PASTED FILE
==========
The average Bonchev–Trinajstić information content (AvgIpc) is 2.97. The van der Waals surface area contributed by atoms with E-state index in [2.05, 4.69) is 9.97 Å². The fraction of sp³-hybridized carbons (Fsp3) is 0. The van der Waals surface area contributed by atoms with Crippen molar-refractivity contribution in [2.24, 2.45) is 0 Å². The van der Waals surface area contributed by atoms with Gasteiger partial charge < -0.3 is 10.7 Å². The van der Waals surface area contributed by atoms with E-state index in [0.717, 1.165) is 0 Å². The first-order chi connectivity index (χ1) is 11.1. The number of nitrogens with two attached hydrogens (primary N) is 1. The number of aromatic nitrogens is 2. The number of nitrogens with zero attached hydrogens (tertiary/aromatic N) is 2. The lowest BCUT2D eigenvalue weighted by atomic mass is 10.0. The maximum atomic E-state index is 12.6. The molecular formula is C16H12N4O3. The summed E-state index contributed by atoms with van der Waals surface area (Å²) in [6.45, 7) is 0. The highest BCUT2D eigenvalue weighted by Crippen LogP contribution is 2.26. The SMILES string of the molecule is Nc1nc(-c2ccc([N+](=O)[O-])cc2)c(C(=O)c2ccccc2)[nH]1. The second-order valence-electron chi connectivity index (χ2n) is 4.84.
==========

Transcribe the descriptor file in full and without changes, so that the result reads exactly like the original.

The average Bonchev–Trinajstić information content (AvgIpc) is 2.97. The van der Waals surface area contributed by atoms with E-state index in [2.05, 4.69) is 9.97 Å². The fraction of sp³-hybridized carbons (Fsp3) is 0. The van der Waals surface area contributed by atoms with Crippen molar-refractivity contribution in [2.24, 2.45) is 0 Å². The van der Waals surface area contributed by atoms with Gasteiger partial charge < -0.3 is 10.7 Å². The van der Waals surface area contributed by atoms with E-state index in [0.717, 1.165) is 0 Å². The first-order chi connectivity index (χ1) is 11.1. The number of nitrogens with two attached hydrogens (primary N) is 1. The number of aromatic nitrogens is 2. The number of nitrogens with zero attached hydrogens (tertiary/aromatic N) is 2. The lowest BCUT2D eigenvalue weighted by atomic mass is 10.0. The maximum atomic E-state index is 12.6. The molecular formula is C16H12N4O3. The summed E-state index contributed by atoms with van der Waals surface area (Å²) in [6.45, 7) is 0. The highest BCUT2D eigenvalue weighted by Crippen LogP contribution is 2.26. The SMILES string of the molecule is Nc1nc(-c2ccc([N+](=O)[O-])cc2)c(C(=O)c2ccccc2)[nH]1. The second-order valence-electron chi connectivity index (χ2n) is 4.84.